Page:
Witch of the Wild Beasts
By Catherine Stine
When Evalina is imprisoned for witchcraft, will her supernatural bond with animals be her curse or salvation?
In 1854, Evalina Stowe witnesses the murder of her brother by Dr. Dowdrick, an enraged client at the tailor’s where they work. Desperate to stop him, she rouses a swarm of wasps that sting the doctor while she stabs him with scissors, and then flees. At a subsequent job when birds race to her defense, Evalina is declared a witch and sent to Philadelphia’s Eastern State Penitentiary.
While imprisoned, Evalina is horrified not only to learn that Dr. Dowdrick is still alive, but he’s experimenting on inmates. Determined to get inside his Eclectic Medical School, to expose his nefarious activities, she’s passionate about protecting fellow prisoners, especially Lewin, a child thief who knew her brother, and Birdy, a kind, resilient Welsh man serving time for a worker’s death while blasting granite for the railroad.
Evalina, her friends and her “wild beasts” work against time to unmask Dowdrick’s crimes when she participates with him in a symposium, showcasing Philadelphia’s premium doctors. If they fail, not only will the doctor’s evil deeds continue unchecked but Evalina and her crew will surely be hung. Actual historical figures such as Dr. Thomas Mutter and Charles Dickens spice up this thriller, brimming with historical gems. This novel won a second place prize in RWA’s ‘19 Sheila Contest.
I was curled in bed resting after a hard afternoon in the heat of the field when I heard a set of unyielding boot-steps approach. Peeking out of my small window, I nearly fainted from fright when I saw Mr. Gaul’s large figure silhouetted against the gilded sunset.
He crooked his beady-eyed noggin in my half-opened door and pushed his way in. “Evalina Stowe!” he called.
I had no time to hide my birds. They’d been contentedly perched in their twig houses, but at the sound of his shrill voice they began hopping and madly tapping at the twigs with their beaks. I had a surge of fury, and readied myself for battle.
All at once Mr. Gaul was by the ledge, toppling my twig birdhouses and smashing my stores of corn feed. “You loathsome thief! What the Sam Hill have you been doing in my barn, bird girl? How dare you steal my corn and feed it to these lice-bitten devils! You should’ve been scaring them out of my fields, not providing them room and board. Are you mad?” I had leapt off my bed and was desperately trying to salvage the twig houses, scooping them up in my arms. As fast as I did, Mr. Gaul rapped them with his cane and they crashed back down to the floor. “You dare defy me, scalawag!” he yelled, beating me anywhere he could find bare skin. My birds began to circle him. I sensed their ire rise along with mine. Moving in, they pecked his ears, his fleshy nose, and his brows, as they closed in on his eyes.
“Off! Get your familiars off, witch!” he screeched, and beat me more viciously. I would’ve tried to run but he gripped me tightly by my arm. The racket was what brought farmhands and fellow bird flushers running. All the while my birds circled Mr. Gaul closer and closer until their sharp claws were embedded into his arms, drawing blood. “Witch, get them off!” he shouted, and as a wave of red hot anger flew from me, my best bird, Speckle, hovered right above Mr. Gaul, staring him down like an uncanny human. Mr. Gaul pushed me away. He let fly a string of horrid curses just as Speckle made a dive for his opened mouth and hurled herself down Gaul’s throat. Gaul’s face reddened. He turned in frantic circles and thrust his fingers down his throat as he tried in vain to pull Speckle out by the tail.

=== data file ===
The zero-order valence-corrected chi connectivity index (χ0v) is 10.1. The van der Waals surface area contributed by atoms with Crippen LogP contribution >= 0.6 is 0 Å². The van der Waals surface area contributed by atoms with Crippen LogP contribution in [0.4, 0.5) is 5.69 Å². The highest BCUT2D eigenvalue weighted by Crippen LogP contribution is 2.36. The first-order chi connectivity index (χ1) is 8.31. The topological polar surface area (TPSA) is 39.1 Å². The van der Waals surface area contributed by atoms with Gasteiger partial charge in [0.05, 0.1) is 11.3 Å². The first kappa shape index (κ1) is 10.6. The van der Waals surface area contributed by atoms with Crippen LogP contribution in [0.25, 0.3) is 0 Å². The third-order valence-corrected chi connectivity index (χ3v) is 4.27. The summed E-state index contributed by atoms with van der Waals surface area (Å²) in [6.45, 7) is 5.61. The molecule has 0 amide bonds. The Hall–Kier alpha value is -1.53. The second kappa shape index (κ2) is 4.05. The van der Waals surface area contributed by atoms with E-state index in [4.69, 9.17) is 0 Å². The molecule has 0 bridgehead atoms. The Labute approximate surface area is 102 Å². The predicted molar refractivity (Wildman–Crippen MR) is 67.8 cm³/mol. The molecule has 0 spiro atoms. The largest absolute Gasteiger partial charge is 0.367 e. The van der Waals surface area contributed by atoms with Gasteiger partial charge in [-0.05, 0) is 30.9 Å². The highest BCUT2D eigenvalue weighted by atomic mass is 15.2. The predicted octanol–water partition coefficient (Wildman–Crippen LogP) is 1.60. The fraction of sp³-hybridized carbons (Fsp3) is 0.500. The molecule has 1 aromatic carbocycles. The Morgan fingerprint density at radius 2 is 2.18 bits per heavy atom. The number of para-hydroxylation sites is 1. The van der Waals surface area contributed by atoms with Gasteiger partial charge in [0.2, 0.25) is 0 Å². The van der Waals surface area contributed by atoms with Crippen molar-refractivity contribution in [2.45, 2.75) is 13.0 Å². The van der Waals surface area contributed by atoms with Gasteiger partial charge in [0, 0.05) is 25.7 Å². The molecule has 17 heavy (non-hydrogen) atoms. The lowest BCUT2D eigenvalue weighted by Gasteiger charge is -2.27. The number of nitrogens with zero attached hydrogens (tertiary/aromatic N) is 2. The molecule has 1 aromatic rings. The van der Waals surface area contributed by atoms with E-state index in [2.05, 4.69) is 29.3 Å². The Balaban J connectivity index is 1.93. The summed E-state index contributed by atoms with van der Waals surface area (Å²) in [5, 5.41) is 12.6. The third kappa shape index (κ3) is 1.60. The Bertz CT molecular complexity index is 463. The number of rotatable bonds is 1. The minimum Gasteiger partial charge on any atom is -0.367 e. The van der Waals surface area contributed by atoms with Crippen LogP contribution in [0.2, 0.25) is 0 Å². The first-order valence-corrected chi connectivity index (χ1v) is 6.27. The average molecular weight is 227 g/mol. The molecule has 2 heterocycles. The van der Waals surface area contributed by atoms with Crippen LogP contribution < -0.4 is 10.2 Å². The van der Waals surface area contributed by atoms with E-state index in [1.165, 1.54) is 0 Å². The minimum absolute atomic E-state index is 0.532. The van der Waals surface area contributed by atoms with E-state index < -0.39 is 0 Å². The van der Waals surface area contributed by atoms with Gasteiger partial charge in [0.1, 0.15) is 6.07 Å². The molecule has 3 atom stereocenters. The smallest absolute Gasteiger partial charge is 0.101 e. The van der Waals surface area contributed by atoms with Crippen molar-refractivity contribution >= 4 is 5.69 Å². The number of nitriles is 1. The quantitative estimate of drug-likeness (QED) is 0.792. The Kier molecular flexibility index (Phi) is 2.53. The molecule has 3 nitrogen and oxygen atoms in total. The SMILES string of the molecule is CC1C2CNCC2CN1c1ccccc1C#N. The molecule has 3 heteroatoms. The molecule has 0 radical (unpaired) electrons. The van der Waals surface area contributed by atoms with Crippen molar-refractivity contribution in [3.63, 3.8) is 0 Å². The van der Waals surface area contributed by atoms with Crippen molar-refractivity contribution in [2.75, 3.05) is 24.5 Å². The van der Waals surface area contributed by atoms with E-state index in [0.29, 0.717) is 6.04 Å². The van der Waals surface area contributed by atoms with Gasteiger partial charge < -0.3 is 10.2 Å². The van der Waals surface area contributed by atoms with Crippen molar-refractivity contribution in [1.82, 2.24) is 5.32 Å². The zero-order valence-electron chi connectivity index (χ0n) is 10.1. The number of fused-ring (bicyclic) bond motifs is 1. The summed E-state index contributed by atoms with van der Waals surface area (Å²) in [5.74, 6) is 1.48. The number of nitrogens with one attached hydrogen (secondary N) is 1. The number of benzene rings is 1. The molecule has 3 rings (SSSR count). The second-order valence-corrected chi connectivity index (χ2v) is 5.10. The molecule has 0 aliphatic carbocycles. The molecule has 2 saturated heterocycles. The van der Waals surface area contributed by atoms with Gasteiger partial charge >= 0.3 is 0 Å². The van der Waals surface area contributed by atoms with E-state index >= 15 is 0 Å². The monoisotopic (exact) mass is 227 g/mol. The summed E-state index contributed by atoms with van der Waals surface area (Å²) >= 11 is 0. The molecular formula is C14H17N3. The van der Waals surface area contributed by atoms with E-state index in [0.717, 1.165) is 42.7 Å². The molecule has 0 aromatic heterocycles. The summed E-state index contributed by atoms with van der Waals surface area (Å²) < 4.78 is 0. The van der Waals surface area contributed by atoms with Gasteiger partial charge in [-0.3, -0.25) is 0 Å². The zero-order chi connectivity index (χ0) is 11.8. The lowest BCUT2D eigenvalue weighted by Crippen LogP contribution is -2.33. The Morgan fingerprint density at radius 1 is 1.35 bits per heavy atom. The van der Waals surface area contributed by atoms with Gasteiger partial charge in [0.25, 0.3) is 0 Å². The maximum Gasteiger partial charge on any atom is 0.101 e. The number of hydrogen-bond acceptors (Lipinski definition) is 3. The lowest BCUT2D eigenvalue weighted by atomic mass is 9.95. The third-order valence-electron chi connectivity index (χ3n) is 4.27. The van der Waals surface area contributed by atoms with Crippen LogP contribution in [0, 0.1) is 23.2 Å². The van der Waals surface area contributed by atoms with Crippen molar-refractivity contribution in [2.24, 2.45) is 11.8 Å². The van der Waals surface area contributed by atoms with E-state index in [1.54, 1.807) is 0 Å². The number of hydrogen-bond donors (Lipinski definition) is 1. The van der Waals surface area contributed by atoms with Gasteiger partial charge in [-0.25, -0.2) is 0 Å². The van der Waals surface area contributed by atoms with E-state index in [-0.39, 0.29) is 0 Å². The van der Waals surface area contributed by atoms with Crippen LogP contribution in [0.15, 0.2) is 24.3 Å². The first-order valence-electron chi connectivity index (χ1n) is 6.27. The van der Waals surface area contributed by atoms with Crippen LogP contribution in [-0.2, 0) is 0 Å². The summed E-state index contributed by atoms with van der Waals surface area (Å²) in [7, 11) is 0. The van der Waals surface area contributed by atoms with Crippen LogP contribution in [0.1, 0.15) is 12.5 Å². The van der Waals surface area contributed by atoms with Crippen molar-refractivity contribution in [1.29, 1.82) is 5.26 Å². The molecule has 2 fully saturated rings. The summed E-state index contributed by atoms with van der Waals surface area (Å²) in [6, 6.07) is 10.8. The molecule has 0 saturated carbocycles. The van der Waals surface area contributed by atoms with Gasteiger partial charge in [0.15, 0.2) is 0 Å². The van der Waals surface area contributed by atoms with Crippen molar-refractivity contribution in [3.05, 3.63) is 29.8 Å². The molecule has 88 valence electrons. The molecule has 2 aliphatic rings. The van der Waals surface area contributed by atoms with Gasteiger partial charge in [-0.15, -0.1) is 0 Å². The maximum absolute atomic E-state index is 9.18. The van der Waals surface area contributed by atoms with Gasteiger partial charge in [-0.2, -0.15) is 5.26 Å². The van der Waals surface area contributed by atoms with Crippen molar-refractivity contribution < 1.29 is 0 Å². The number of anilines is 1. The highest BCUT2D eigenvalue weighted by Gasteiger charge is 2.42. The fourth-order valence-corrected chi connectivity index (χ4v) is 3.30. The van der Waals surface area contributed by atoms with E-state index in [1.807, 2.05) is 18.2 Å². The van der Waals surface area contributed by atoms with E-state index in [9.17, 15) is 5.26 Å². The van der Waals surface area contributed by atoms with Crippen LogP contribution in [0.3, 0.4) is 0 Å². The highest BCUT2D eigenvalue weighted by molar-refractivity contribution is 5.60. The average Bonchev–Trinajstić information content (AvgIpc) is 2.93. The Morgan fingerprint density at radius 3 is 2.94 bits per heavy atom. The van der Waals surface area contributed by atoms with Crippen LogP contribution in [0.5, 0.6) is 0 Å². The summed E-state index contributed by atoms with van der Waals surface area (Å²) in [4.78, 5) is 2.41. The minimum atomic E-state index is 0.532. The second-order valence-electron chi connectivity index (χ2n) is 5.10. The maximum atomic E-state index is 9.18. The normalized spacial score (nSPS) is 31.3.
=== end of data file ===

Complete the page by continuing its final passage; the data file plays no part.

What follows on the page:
I was in utter shock, standing rock still with my hands over my mouth. The others too, were frozen with stares of shocked fascination. During this, Mr. Gaul made ghastly choking sounds. His face turned chalky, soon followed by a peevish shade of gray.
Still no one was helping. Least of all me. Among the farmhands and barn workers there was no love lost for Mr. Gaul. He collapsed on the floor writhing, hands clamped around his bulging neck.
Around my brave Speckle, who had sacrificed her life for mine.
Gaul’s wild eyes looked over accusingly. He wagged his finger at me. The German farmhand, as if released from a spell of his own, took a few steps back and uttered, “Die hexe! Magische Kraft!”
After this, almost the entire crowd rallied to the chant. My reputation as witch was set no matter how I saw myself.
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Witch of the Wild Beasts
Catherine Stine is a USA Today bestselling author of historical fantasy, paranormal romance, sci-fi thrillers and YA fiction. She lives in Manhattan, grew up in Philadelphia and is known to roam the Catskills. Before writing novels, she was a painter and children’s fabric designer. She’s a visual author when it comes to scenes, and she sees writing as painting with words. Witch of the Wild Beasts won a second prize spot in the ‘19 RWA Sheila Contest. Other novels have earned Indie Notable awards and New York Public Library Best Books for Teens. She loves edgy thrills, perhaps because her dad read Edgar Allen Poe tales to her as a child. Catherine loves spending time with her beagle Benny, writing about supernatural creatures, gardening on her deck, traveling and meeting readers at book events.
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Thanks, Mary Anne.ReplyDelete